1. I hate Lua when compared to the scripting language I use at work.

2. And/Or checks are always the first place to look for a mistake.


I got started by trying to figure out how to check for low level items. I hard coded it to pop on anything below item level 300 for a level 85. Seemed like a good marker for Cataclysm. I already did hard coded checks for Chef’s Hat, all Fishing Poles, and Dalaran Rings. If it found any, it would boot it out and give the player some snarky comment in their chat box about the item.

Then I hit my first problem. The little loop would run along fine, until it hit my character’s shirt slot. For those who don’t play WoW, there is a chest slot for armor, and a shirt slot for a shirt. The shirts in the game are a very specific piece of gear that is only worn there, and has no stats. So in this instance, it didn’t matter at all. My character doesn’t even *wear* a shirt, that’s how unimportant it is.

And that’s what caused the problem. See, the script would return nil on the shirt, then break trying to compare the nil value to 300. So I tried what I would have done at work. Essentially saying check the slot and if it’s the shirt, ignore it, and keep going. This would mean that it would never return on the shirt. This lead me to discover 2 things: 1. There is no way to get the slot number for a specific slot on the equipment screen without either just using it’s number or using it’s string name. This means I had to hard code it to just say, if it’s slot 4, keep going. Which lead me to number 2. Lua doesn’t have a “continue.” There is no way to say ignore this, and keep going on the loop, if it returns nil. So I had to go up and say, if this is nil AND this is slot 4, then handle the exception so it wouldn’t break the loop.

Now yes, I understand that it is good programming to handle exceptions like that, but at work, I could have simply scripted it to say, if nil, flow out 2. Meaning, if this would break, we are just going to ignore it, and move on to the next iteration of the loop. Is the way I was forced to code it better? Sure, it means that I know every single exception and deal with it. It means that if an item isn’t equipped, and one *should* be, then yes, it should return a warning.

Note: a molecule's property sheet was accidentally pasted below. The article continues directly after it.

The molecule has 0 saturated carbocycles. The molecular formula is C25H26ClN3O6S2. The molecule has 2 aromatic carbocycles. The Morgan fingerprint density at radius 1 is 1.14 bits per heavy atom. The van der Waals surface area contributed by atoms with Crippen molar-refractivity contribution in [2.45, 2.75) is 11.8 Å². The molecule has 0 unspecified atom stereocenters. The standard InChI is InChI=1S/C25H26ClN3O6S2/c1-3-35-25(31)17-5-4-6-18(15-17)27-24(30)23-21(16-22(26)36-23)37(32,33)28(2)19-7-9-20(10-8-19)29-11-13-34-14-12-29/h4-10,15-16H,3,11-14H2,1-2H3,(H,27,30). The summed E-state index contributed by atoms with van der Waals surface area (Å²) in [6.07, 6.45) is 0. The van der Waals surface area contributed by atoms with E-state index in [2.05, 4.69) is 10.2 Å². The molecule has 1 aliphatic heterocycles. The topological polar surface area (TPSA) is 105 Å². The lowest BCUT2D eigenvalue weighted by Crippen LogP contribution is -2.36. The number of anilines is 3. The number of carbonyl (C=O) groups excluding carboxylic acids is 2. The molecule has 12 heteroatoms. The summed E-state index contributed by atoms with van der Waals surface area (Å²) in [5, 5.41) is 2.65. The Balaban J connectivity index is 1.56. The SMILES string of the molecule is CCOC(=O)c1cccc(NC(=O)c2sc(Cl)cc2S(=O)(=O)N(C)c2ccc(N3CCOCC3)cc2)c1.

After getting this running, I tried it out on several of my characters. It worked great. Sure, it got a bit spammy, and it would instantly remind you as soon as you equipped your fishing pole, but it seemed to do what I needed it to do.

So then I tested by logging on to several of my alts. All good, all good. OMG SPAM FROM HELL. I had logged onto my druid. My level 85 druid, who had exactly one item over level 300. I had gotten her to level 85, but I hadn’t even thought about her gear. So she had horrible gear.

Time to rethink my design.

So I went back to the code and instead, pulled the average item level (the same one used for queuing for dungeons) and instead checked to see if all your gear was within 30 points of that average. If it was lower, then it would warn you. This worked much better.

Alright, so on to testing.

As I played, I noticed something very odd. I was using an event, essentially a thing that triggers when something happens in game, called Player_Enters_World to recheck all the stuff RememberAll was supposed to be checking. This way, every time you hit a loading screen it would remind you of all the stuff you might need to change.

But every time you loaded in, it would trigger 3 times. I also noted that the information coming from my addon was doing very weird things. Including spamming once, correctly, then spamming a second time, only this time saying you were missing all the buffs you should have had, regardless of if you had them or not, then spamming a third time, once more missing all buffs.

As it turns out, when a player in WoW hitsĀ  a load screen, they are unloaded from their current zone, triggering the Player_Entering_World event for some reason, load into a “void zone” where the player exists, but they do not have buffs, etc, and then loading from there into the actual world, once it has been loaded in.